The students appropriately thanked these donors with genuine and touching gratefulness. But I came away from that luncheon feeling uneasy. As one young woman talked about her future, she said she had been advised to keep her options open, because options were so plentiful. While our students focused, as they always do, on the ways they could make a difference in the world, the room was nevertheless full of a sense of guaranteed opportunities and even of easy money. Unbridled confidence and giddiness crossed over into entitlement, and I had the uncomfortable feeling we were all headed toward a dangerous crash. And crash we did.

One of the guiding texts of my year is from Matthew 7, where Jesus admonishes his followers to be very, very careful about foundations — “So whoever hears these words of mine,” he says, “and acts on them is like a man who had the sense to build his house on rock. The rain came down, the floods rose, the winds blew and beat upon that house; but it did not fall, because its foundations were on rock. And whoever hears these words of mine and does not act on them is like a man who was foolish enough to build his house on sand. The rain came down, the floods rose, the winds blew and battered against that house; and it fell with a great crash.”

The point is clear that the rain will always come and the floods will always rise and the wind will beat on our houses. So we’ve got to make sure about our foundations. In the Sermon on the Mount, Jesus talks about the values he believes so foundational: humility, mercy, peacefulness, gentleness, moral vision, the toughness to face up to trials. This is where we find the right tone. Maybe, in fact, we have a new opportunity in these times to discover an even better tone for our lives.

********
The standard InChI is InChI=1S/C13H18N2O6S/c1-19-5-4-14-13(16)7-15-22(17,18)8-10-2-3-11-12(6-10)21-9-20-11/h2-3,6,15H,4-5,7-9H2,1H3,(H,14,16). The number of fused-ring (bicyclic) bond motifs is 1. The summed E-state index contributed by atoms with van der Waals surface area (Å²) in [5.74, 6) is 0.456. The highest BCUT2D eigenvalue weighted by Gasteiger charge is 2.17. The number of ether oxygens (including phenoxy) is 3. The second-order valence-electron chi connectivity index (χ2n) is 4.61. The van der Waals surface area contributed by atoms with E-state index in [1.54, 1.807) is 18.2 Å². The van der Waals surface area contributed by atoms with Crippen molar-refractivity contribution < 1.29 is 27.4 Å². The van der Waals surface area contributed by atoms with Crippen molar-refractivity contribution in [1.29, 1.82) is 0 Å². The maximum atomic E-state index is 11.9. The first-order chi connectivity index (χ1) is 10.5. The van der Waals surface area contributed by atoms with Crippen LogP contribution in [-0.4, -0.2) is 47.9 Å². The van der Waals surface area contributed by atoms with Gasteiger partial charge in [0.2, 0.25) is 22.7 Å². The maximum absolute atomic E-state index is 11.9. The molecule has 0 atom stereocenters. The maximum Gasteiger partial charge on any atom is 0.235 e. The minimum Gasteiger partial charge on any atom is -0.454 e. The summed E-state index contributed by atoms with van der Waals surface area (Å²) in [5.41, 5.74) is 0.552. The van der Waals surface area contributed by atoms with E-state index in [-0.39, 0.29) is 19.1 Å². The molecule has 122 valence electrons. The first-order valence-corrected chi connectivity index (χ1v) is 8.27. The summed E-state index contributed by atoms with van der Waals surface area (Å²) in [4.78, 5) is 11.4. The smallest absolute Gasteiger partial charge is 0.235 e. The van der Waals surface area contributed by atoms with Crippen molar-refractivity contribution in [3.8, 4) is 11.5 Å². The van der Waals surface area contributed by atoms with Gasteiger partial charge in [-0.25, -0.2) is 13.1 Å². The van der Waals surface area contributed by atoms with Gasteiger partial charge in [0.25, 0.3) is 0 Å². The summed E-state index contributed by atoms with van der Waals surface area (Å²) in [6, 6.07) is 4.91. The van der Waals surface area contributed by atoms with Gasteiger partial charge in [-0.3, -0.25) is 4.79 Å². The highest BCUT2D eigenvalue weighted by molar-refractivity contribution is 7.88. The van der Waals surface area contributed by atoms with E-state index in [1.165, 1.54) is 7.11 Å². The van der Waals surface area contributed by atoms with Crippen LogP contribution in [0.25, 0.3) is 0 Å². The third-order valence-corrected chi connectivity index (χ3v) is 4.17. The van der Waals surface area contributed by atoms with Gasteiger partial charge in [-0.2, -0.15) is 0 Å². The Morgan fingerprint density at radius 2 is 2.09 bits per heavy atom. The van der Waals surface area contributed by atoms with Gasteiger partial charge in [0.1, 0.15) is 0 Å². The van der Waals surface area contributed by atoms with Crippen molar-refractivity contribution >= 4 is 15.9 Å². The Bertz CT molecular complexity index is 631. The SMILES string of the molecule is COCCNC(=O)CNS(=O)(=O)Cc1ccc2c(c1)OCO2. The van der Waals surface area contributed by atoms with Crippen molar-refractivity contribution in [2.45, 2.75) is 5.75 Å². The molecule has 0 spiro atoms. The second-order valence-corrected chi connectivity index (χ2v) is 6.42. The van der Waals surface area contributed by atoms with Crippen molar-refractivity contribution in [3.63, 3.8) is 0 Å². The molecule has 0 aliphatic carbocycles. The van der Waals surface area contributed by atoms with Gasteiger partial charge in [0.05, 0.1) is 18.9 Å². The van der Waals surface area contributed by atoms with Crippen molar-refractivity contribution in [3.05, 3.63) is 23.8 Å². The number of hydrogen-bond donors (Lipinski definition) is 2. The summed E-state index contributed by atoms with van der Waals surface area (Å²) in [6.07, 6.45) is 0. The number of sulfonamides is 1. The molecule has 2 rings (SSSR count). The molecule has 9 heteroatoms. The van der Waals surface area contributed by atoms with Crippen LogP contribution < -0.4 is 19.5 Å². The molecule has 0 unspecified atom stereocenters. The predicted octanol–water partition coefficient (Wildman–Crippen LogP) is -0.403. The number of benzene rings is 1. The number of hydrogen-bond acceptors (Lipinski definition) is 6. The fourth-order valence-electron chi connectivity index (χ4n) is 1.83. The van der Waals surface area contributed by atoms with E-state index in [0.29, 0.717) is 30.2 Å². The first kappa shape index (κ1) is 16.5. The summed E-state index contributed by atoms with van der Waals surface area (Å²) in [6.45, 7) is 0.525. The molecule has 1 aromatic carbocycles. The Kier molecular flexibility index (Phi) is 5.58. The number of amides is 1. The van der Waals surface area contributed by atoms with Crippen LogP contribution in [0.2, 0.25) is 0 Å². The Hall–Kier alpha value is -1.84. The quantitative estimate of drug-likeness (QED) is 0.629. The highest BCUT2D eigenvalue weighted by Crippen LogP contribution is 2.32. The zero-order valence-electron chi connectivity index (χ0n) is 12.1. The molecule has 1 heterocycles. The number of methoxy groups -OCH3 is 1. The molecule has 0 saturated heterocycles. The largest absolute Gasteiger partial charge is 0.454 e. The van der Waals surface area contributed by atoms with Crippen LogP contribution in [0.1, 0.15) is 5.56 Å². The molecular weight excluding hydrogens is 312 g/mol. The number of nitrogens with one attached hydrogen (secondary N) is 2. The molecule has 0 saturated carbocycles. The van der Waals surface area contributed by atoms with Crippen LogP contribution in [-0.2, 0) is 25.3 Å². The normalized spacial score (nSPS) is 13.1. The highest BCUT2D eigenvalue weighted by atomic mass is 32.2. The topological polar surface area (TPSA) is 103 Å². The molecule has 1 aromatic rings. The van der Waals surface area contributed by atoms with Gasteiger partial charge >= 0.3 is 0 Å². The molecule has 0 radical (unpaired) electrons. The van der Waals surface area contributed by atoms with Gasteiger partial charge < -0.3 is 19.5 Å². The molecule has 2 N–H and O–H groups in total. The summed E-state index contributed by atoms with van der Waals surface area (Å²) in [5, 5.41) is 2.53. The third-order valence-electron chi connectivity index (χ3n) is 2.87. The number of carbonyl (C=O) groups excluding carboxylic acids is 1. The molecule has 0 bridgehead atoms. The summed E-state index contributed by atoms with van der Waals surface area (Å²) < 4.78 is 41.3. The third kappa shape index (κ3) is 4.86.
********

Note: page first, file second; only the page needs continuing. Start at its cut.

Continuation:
Our students are facing a different world. We also have the opportunity and responsibility to teach new foundations, a new posture, and indeed a new tone.


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A Gift at Any Age
Young alumni are supporting The Campaign for SPU with the Young Alumni Endowment. They will provide scholarship support to students engaging the culture. [Campaign]

Like Grandfather, Like Grandson
On June 7, 80-year-old Sheldon Arnett finally received his bachelor’s degree from Seattle Pacific. His grandson, Jeremiah Johnson, earned his SPU bachelor’s degree the same day. [Campus]

The Retiring Class of 2003
Five professors, with a combined 162 years in the classroom, retired this year. They tell of their careers and the impact students had on them. [Faculty]

Still Exploring
Missionary bush pilot Roald Amundsen ’41 founded Missionary Aviation and Repair Center (MARC) — becoming an explorer just like the famous Norwegian for whom he was named. [Alumni]

Second Wind
A marathoner, wife, mother and business alumna, Claudia Shannon came back after tough times. As a 45-year-old senior, she was on the SPU cross country team that ranked 14th in the nation. [Athletics]

My Response
After 25 years, Joyce Quiring Erickson, retiring professor of English and dean of the College of Arts and Sciences, reflects on glossy brown chestnuts, home and the Promised Land.